Volume 11 - Issue 1

Review Article Biomedical Science and Research Biomedical Science and Research CC by Creative Commons, CC-BY

Osteoarthritis of the Knee: Recent Advances and Management During COVID-19 Era

*Corresponding author: Amr Maani, Faculty of Medicine, Medical University Lublin, Aleje Racklawickie 1, 20-059 Lublin, Poland

Received: October 27, 2020; Published: December 03, 2020

DOI: 10.34297/AJBSR.2020.11.001597


Osteoarthritis is a debilitating joint disorder that causes progressive weakening of the articular cartilage and the synovium leading to a stiff joint. It is a very common inflammatory disorder that has been closely related to aging, obesity, genetics, mechanical stress, medications, and injury. Osteoarthritis has a multifactorial etiology including constitutional and mechanical factors, biochemical processes, cellular processes, mechanical forces, local inflammation, genetic predisposition, and joint integrity. Older and newer therapies are continuously under investigation, and some have shown promising preliminary results in many studies. This review aims to give an overview of the current knowledge of therapies available for knee osteoarthritis with a focus on non-surgical intervention, especially in the COVID-19 era. COVID-19 has imposed a challenge to the usage of traditional methods and techniques for providing proper patient management. Thus, it is crucial to provide guidelines for patients with knee osteoarthritis during the COVID-19 pandemic.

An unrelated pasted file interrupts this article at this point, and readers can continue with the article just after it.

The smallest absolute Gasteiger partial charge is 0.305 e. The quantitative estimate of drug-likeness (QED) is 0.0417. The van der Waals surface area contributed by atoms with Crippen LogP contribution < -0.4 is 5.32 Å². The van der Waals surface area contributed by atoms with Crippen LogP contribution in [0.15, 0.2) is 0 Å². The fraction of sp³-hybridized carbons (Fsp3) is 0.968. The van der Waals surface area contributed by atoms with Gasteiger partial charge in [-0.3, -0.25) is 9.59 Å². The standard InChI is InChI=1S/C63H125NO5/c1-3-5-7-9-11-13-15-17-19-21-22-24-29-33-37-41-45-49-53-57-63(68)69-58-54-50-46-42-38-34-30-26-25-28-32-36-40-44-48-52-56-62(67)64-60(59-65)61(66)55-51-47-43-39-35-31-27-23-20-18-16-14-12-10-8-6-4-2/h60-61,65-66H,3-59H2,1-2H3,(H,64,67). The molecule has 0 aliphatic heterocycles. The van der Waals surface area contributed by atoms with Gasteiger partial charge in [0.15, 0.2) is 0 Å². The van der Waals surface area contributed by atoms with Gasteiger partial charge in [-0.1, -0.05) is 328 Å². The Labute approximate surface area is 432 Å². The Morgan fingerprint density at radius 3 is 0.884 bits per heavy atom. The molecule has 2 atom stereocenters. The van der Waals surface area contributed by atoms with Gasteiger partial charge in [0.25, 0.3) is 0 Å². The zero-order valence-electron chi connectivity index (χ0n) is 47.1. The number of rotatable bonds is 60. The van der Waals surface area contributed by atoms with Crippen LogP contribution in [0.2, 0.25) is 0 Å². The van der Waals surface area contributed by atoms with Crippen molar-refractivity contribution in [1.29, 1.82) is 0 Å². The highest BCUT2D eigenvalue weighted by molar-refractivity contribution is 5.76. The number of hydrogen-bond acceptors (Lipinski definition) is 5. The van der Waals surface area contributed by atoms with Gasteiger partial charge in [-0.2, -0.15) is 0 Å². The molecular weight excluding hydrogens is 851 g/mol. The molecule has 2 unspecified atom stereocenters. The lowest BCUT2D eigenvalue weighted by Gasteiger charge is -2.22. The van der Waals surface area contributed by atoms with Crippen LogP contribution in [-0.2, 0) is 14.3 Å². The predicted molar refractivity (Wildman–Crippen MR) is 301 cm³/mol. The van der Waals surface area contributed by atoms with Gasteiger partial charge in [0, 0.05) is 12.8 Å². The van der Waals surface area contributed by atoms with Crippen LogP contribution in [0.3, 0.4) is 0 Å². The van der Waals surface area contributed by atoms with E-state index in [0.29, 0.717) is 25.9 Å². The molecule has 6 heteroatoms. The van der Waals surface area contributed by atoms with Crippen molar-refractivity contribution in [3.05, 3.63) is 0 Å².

Keywords: Knee osteoarthritis; Non-surgical interventions; COVID-19; Telehealth; Arthroscopy; Transcutaneous nerve stimulation; Laser therapy


Osteoarthritis (OA) is a common inflammatory disorder that has been closely related to aging, obesity, mechanical stress, medications, and injury. Known to be caused as a result of mechanical wear and tear, it progresses slowly over the years. Hence, it is referred to as a degenerative joint disease. A key symptom of OA is pain and stiffness related to the inflammation associated with the disease. Regular activities such as walking and climbing up the stairs pose more challenges and discomfort in OA compared to other diseases [1]. OA is one of the most common reasons for total knee and hip replacement. It has a multifactorial etiology including constitutional and mechanical factors, biochemical processes, cellular processes, mechanical forces, local inflammation, genetic predisposition, and joint integrity [2]. Nevertheless, age still seems to one of the most crucial factors involved in its pathology given the notion that it is an old age disease [2-4].